# Questions about finite sequences of natural numbers $(a_1, \dots, a_n)$ with distinct partial sums

I have a school assignment to do, but I have no idea, where to start. I hope you can help. Here it is:

We have a finite sequence $A = (a_1, a_2,\ldots, a_n)$, length of $A$ is $n$, elements of $A$ are natural numbers.

Let $S(i,j)$ be partial sum of this sequence from $a_i$ to $a_j$, where $1\leq i\leq j\leq n$.

Formally written as $S(i,j) = a_i+a_{i+1}+\cdots+a_j$.

We can call sequence $A$ "nice", when all partial sums $S(i,j)$ are different from each other.

Formally written - For every $1\leq i\leq j\leq n$ and $1\leq k\leq l\leq n$ it holds that "$S(i,j)=S(k,l)$ implies $i=k$ and $j=l$".

E.g. $(1,3,2)$ is "nice" and $(1,4,2,3)$ is not "nice".

Prove that for every natural $n$ a "nice" sequence exists.

The main question:

What is the smallest possible value of the greatest element of a "nice" sequence $A$ of length $n$? Or in other words - for every $n$ find the smallest natural number $p$ for which a "nice" sequence $A$ of length $n$, in which no element is larger than $p$, exists.

Hint: search for upper and lower bounds on $p$ in the form of appropriate functions of $n$.

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For the first question, can you find a set of size n such that all subsets have different sums? That is, we are ignoring the order on A but picking arbitrary subsets. This gives you an upper bound for p(n). The order just restricts what subsets you need to consider and may help you reduce p. –  Ross Millikan Dec 5 '10 at 19:37
For part 1, try to build the sequences. Start with a simple sequence, for instance 2 elements, so that it is nice. Then see what number you can append to this sequence so that the result is still a nice sequence. Then continue the procedure, see what you can append. Try to see if there is a systematic rule. –  Raskolnikov Dec 5 '10 at 19:40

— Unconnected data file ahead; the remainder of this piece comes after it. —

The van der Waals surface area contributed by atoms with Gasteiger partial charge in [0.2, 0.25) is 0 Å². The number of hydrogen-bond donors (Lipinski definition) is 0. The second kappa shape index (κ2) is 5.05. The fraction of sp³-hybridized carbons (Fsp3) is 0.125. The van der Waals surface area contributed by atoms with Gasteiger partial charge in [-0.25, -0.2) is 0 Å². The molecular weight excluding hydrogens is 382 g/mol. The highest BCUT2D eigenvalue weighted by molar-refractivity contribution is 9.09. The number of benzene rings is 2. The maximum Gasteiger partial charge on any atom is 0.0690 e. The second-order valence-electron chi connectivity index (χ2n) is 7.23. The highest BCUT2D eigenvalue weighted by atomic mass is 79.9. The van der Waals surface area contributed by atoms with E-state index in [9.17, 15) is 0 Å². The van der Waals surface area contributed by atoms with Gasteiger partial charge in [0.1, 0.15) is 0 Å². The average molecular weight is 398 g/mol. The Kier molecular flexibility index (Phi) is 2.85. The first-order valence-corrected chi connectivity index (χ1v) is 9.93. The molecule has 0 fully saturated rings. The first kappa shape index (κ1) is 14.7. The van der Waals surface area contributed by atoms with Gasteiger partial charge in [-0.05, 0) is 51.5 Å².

First of all, here is a construction of nice sequences of any length $n$.

Let $a_k = 2^{k-1}$, and consider $(a_1, \dots, a_n)$. Now let $1 \leq i \leq j \leq n$, then

$$S(i, j) = 2^{i-1} + \dots + 2^{j-1} = 2^{i-1}(1 + \dots + 2^{j-i}) = 2^{i-1}(2^{j-i+1}-1).$$

Now suppose that $1 \leq k \leq l \leq n$, and $S(i, j) = S(k, l)$, then

$$2^{i-1}(2^{j-i+1}-1) = 2^{k-1}(2^{l-k+1}-1).$$

As $2^{j-i+1} - 1$ and $2^{l-k+1} - 1$ are both odd, $2^{i-1} = 2^{k-1}$, and therefore $i = k$. It then follows that $2^{j-i+1} - 1 = 2^{l-k+1} - 1 = 2^{l-i+1} - 1$ so $j-i+1=l-i+1$, and therefore $j = l$.

Hence $(a_1, \dots, a_n)$ is a nice sequence.

For the main question, note that if $(a_1, \dots, a_n)$ is a nice sequence, the elements are distinct because $S(i,i) = a_i$. Furthermore, for any $1 \leq k \leq n$, $(a_1, \dots, a_k)$ is also a nice sequence. In particular, if $a_1 = 1$ (which we want because we are looking for the smallest possible value of the maximal element of the sequence), then the sequence is strictly increasing. So, in order to get the smallest possible number for each term in the sequence, we need $a_k$ to be the smallest positive integer that cannot be obtained as the sum of consecutive elements in the sequence $(a_1, \dots, a_{k-1})$. The sequence $(a_k)_{k=1}^{\infty}$ constructed in this way is called MacMahon's Prime Numbers of Measurement which is sequence $A002048$ on the Online Encyclopedia of Integer Sequences (OEIS). The first few terms of this sequence are

$$1, 2, 4, 5, 8, 10, 14, 15, 16, 21, 22, 25, 26, 28, 33, 34, 35, 36, 38, 40, 42, 46, 48, 49, 50, 53, 57,\ \dots$$

As far as I know, there is no explicit description of the terms of this sequence, but we have the crude upper bound $a_k \leq 2^{k-1}$ from the construction above.

Note: The way I obtained the second answer was by determining the smallest possible value of the greatest element of a nice sequence of length $n$ for $n = 1, \dots, 5$. I then entered this sequence into the OEIS which gave over $200$ possibilities, so I determined the value for $n = 6$ which still gave over $100$ possibilities. By including the values for $n = 7$ and $8$, the list was down to two possibilities. The first was the sequence I mentioned above which, from its description, seemed to be the sequence I was looking for. By computing the value for $n = 9$, I ruled out the other sequence and confirmed that the numbers were indeed those of the above sequence. From this point, I tried to figure out how this problem was related to the description of the sequence in the OEIS.

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